"We don't know that the regime is going to collapse. And we don't know when," said Mike Dubowitz, chief executive of the Foundation for Defense of Democracies, which backed the administration's exit from the Iran nuclear deal. "But we sense that this regime is a lot weaker than people believe, and that there's something rotten at the heart of the Islamic Republic in the same way that there was something rotten at the heart of the Soviet Union."
The Soviet analogy has sparked an internal debate among conservatives in Washington, with commentator and author Fred Kagan cautioning that the comparison is not precise and that the rulers of Iran could yet hold on to power for some time.
Iran's economy has come under serious strain over the past year, partly because of renewed U.S. sanctions and partly because of years of government mismanagement, experts say. The rial has plunged to record lows, losing 70 percent of its value. The IMF predicts the average inflation rate could surpass 34 percent next year, major European firms have pulled out and there are periodic shortages due to panic buying of staples. Teachers and truck drivers have staged strikes and thousands protested in cities across the country in December and January over rising prices and alleged government corruption.
European diplomats and experts say the protests and strikes are focused on specific grievances and have not evolved into a broader political movement.
"It would take a lot more than what's happening now to produce a collapse or regime change," said another European diplomat who asked not to be quoted by name.
Iran's President Hassan Rouhani has warned the country that U.S. sanctions will cause economic pain but vowed his government would resist the pressure.
"We are in a war situation," Rouhani said. "We are in an economic war situation. We are confronting a bullying enemy. We have to stand to win."
Unlike a previous pressure campaign led by the Obama administration between 2012-2015, the United States is leading a unilateral sanctions effort without political support from Europe and with Russia signaling it intends to throw Iran an economic lifeline.
Even if Iran survives the latest squeeze by Washington, the Islamic republic appears to be descending into a long-term decline, said the former U.S. intelligence officer.
The Islamic republic's "revolutionary energy has dissipated over the years," he said, and the country's youth are acutely aware of a more open, prosperous life elsewhere.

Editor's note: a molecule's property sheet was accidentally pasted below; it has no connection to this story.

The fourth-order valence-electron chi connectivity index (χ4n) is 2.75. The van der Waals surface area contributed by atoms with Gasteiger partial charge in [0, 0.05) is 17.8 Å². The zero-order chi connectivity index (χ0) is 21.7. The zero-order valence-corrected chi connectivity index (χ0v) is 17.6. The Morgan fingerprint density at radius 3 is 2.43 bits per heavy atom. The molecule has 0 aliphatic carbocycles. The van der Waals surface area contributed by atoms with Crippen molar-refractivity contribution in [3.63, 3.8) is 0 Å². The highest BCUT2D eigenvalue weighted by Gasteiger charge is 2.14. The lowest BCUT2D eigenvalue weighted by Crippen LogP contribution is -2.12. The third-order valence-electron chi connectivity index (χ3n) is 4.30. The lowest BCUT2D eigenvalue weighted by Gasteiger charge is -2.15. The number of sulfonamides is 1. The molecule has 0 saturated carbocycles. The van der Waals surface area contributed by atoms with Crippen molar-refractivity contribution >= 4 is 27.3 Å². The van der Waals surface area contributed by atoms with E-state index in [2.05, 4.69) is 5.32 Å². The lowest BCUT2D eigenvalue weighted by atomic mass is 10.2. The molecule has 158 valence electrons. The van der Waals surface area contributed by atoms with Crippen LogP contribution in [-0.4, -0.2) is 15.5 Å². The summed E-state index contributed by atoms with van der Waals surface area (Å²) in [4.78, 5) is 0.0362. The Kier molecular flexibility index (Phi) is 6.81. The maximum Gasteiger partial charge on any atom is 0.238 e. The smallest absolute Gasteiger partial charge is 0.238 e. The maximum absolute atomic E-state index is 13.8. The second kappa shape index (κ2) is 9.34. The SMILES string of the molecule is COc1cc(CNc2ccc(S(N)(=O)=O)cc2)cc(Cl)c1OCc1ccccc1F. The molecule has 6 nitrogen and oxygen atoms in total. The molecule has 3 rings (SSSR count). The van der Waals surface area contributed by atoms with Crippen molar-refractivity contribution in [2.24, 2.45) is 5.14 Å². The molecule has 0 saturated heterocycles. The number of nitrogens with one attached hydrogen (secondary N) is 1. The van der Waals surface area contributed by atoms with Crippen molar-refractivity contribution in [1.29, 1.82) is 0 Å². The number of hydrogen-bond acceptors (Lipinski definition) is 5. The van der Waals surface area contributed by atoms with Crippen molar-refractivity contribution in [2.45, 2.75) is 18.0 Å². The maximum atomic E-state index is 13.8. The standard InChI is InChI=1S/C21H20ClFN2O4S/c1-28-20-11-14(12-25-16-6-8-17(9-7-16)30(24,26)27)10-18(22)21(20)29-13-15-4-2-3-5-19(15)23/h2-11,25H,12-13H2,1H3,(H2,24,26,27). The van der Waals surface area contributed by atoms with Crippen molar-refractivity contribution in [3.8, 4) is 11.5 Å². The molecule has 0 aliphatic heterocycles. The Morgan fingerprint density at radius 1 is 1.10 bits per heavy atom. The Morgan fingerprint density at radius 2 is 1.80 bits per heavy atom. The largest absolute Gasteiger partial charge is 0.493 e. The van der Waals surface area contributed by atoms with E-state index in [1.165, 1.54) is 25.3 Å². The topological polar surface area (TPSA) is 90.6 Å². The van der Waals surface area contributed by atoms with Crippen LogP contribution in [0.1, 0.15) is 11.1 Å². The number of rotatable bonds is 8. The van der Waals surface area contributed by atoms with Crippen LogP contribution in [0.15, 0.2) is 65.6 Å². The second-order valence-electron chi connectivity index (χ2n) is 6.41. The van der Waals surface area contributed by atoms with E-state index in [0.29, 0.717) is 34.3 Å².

He cautioned, however, that the end is not necessarily near, in part because the Revolutionary Guard is well-placed to crush opposition and maintain the regime's hold.
"Although Iran appears increasingly fragile, it does not appear on the verge of a collapse," he said. The Revolutionary Guard "appears to remain well-resourced, organizationally-cohesive, and its units are distributed around the country."
Another former intelligence officer, John McLaughlin, who served as deputy director and acting director of the CIA, said that the regime at the moment faces no organized, unified opposition.
"Major outbreaks against the government, in 2009 and before have been hampered by factionalism among the protesters and no unified leadership -- making it relatively easy for security forces to squelch opponents," McLaughlinsaid.
"I've seen no evidence that this has changed, so we should not hold our breaths waiting for the great successful uprising along the lines of what we saw in Eastern Europe 30 years ago."
Given the absence of a viable opposition, destabilizing the regime could merely produce an even more aggressive government dominated by the well-armed and well-funded Revolutionary Guard, former officials and European diplomats said.
"They don't have a plan for what comes next," said one diplomat. "It's very scary."
If the regime did unravel,it's unlikely it would produce a straight-forward transition to a more responsible or more representative government, said Suzanne Maloney, an Iran expert at the Brookings Institution.
"There's just no precedent in the region's history or Iran's history that this all ends all quickly and neatly and to our advantage," Maloney said.